Plants I - Water and Nutrient Management: Plant Adaptations to Life on Land

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1 Plants I - Water and Nutrient Management: Plant Adaptations to Life on Land Objectives: Be able to illustrate the evolutionary relationships between plants and algae. Be able to list the features that distinguish plants from algae. Be able to identify chloroplasts Be able to draw the Streptophyta phylogeny. Be able to identify all of the plants you observe in the lab, and identify the group to which they belong. For each of the following features (apical meristems; lignified vascular tissue; true roots; true leaves) you should be able to: map where they first appear in the embryophyte phylogeny; describe their structure and function; identify their structural components; and describe what new capabilities they made available to plants. Be able to identify an angiosperm as a monocot or eudicot based on the arrangement of their vascular tissue. Be able to describe how water is transported up through a plant despite the pull of gravity. Introduction: Plants are fascinating organisms with diverse morphology and life histories. They belong to a larger clade that contains chlorophytes and charophyceans (See figure on right). Both green algae and charophyceans are aquatic, whereas embryophytes (plants) are primarily terrestrial. Abundant sunshine and CO2 in the terrestrial environment allows for high rates of photosynthesis. This makes the land a favorable environment for plants to live in. Much like the first animals that made the terrestrial environment their home, early plants were still very dependent on water.

2 Plants I Water & Nutrient Management 2 Water was required for sexual reproduction, and without vascular tissue plants were generally small and lived in moist environments. Many adaptations to living on land have occurred in plants since they first arose more than 460 million years ago. Features like vascularization (which allowed for greater height), roots for anchorage and water absorption, and leaves (which provide a larger surface area for photosynthesis) will be covered in next week s lab. This week we will investigate several topics First, you will observe chloroplasts, and their closest living relatives the cyanobacteria. Then you will observe some of the diversity that exists in the green algae (chlorophytes & charophyceans). Next, we will examine one of the synapomorphies for plants a tissue producing apical meristem. For the remainder of the lab we will turn our attention to the reproductive lives of plants with an emphasis to changes that have reduced or eliminated the dependency on water for successful sexual reproduction. Evolution of Chloroplasts: As you have learned in lecture, the chloroplasts arose due to an endosymbiotic event between a unicellular eukaryote and a cyanobacterium. Observe the mixed cyanobacteria slide. Remove a single leaf from the aquatic plant Elodea and make a wet mount. Sketch what you see below and label the following structures: cell wall, nucleus and chloroplasts.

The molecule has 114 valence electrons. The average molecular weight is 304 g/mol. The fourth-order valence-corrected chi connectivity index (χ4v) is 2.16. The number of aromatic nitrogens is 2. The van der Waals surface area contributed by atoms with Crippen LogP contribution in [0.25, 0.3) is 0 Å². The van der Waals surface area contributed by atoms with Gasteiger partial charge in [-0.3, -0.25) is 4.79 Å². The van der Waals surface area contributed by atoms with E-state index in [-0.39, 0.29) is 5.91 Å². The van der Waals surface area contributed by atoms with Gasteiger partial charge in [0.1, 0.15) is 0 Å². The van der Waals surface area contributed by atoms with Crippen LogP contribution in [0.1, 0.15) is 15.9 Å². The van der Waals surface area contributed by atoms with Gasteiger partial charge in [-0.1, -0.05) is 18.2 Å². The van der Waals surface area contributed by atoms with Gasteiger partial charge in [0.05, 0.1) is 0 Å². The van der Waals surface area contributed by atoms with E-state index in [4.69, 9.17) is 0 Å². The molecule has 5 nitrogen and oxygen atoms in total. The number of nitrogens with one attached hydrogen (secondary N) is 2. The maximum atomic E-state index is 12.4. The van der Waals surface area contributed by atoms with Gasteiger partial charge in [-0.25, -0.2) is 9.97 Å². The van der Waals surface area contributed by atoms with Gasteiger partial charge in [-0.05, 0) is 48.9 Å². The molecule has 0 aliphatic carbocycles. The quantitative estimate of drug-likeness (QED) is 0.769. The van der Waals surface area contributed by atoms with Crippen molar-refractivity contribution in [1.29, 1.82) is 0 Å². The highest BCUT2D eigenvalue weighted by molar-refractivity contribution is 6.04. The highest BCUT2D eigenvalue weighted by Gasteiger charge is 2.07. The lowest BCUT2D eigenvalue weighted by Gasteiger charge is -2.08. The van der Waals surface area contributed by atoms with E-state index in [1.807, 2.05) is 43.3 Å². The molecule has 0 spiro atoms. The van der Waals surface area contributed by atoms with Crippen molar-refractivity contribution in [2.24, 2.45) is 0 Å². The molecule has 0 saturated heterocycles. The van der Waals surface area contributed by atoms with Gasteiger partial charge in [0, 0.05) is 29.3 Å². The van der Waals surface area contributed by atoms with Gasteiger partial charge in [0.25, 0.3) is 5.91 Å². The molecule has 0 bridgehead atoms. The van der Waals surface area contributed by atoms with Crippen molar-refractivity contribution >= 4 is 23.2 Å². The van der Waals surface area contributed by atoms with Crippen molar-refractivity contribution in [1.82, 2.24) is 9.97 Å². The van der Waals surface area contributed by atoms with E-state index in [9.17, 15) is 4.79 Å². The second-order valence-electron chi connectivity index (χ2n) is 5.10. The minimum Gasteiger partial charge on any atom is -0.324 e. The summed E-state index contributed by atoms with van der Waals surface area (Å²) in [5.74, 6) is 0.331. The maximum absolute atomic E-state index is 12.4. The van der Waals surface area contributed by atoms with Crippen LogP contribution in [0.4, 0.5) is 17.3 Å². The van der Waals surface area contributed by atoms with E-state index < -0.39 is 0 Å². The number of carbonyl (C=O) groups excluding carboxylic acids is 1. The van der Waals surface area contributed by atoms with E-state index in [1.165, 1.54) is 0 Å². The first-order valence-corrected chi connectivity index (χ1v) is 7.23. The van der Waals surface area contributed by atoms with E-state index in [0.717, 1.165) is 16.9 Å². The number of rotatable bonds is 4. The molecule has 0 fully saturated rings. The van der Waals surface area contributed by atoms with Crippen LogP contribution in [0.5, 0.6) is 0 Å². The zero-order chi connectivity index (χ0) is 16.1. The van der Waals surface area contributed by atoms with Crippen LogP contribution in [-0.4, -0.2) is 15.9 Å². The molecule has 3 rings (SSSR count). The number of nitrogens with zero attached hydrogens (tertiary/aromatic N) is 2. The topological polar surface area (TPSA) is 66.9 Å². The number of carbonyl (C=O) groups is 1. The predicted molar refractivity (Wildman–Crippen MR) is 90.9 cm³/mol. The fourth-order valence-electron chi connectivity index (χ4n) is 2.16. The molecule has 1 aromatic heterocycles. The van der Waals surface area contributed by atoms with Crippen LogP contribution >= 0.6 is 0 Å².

3 Plants I Water & Nutrient Management 3 Green Algae Diversity: There is a tremendous amount of algal diversity. They can be unicellular, colonial, filamentous or even multicellular. The charophycean green algae are multicellular and they are the closest living relatives of land plants. Observe and make sketches of the live green algae provided (you will need to make wet mounts for all but the charophycean algae, which is large enough to observe without a microscope). You should also make note of whether they are unicellular, colonial, filamentous or multicellular. Be sure to label your sketches! This includes the name of the organism, what total magnification was used and any other relevant information.